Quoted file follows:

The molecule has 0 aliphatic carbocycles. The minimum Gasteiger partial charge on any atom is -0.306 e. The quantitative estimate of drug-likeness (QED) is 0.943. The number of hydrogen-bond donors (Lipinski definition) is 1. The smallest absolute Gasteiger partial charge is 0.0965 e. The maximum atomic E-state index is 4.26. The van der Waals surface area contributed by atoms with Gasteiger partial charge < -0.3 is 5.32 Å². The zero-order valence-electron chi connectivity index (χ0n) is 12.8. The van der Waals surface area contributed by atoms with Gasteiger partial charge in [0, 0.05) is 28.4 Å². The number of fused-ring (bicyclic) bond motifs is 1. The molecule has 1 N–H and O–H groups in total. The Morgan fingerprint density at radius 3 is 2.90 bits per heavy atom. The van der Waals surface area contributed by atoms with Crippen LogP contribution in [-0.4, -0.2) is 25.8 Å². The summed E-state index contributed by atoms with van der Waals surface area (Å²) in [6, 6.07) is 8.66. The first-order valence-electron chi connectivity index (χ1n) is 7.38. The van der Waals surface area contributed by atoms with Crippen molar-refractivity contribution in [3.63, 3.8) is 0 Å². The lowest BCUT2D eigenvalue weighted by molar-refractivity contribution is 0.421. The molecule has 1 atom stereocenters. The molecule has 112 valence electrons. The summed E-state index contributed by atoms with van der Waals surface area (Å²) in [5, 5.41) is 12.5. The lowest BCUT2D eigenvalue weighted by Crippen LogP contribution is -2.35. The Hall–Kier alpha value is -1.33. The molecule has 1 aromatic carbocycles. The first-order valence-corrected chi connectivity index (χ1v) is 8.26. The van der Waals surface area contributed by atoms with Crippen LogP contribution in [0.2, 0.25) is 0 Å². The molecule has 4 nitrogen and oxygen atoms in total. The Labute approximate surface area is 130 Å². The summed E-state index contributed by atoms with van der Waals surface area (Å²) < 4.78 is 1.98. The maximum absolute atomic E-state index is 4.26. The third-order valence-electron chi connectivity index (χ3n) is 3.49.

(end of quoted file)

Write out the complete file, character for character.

The molecule has 0 aliphatic carbocycles. The minimum Gasteiger partial charge on any atom is -0.306 e. The quantitative estimate of drug-likeness (QED) is 0.943. The number of hydrogen-bond donors (Lipinski definition) is 1. The smallest absolute Gasteiger partial charge is 0.0965 e. The maximum atomic E-state index is 4.26. The van der Waals surface area contributed by atoms with Gasteiger partial charge < -0.3 is 5.32 Å². The zero-order valence-electron chi connectivity index (χ0n) is 12.8. The van der Waals surface area contributed by atoms with Gasteiger partial charge in [0, 0.05) is 28.4 Å². The number of fused-ring (bicyclic) bond motifs is 1. The molecule has 1 N–H and O–H groups in total. The Morgan fingerprint density at radius 3 is 2.90 bits per heavy atom. The van der Waals surface area contributed by atoms with Crippen LogP contribution in [-0.4, -0.2) is 25.8 Å². The summed E-state index contributed by atoms with van der Waals surface area (Å²) in [6, 6.07) is 8.66. The first-order valence-electron chi connectivity index (χ1n) is 7.38. The van der Waals surface area contributed by atoms with Crippen molar-refractivity contribution in [3.63, 3.8) is 0 Å². The lowest BCUT2D eigenvalue weighted by molar-refractivity contribution is 0.421. The molecule has 1 atom stereocenters. The molecule has 112 valence electrons. The summed E-state index contributed by atoms with van der Waals surface area (Å²) in [5, 5.41) is 12.5. The lowest BCUT2D eigenvalue weighted by Crippen LogP contribution is -2.35. The Hall–Kier alpha value is -1.33. The molecule has 1 aromatic carbocycles. The first-order valence-corrected chi connectivity index (χ1v) is 8.26. The van der Waals surface area contributed by atoms with Crippen LogP contribution in [0.2, 0.25) is 0 Å². The molecule has 4 nitrogen and oxygen atoms in total. The Labute approximate surface area is 130 Å². The summed E-state index contributed by atoms with van der Waals surface area (Å²) < 4.78 is 1.98. The maximum absolute atomic E-state index is 4.26. The third-order valence-electron chi connectivity index (χ3n) is 3.49.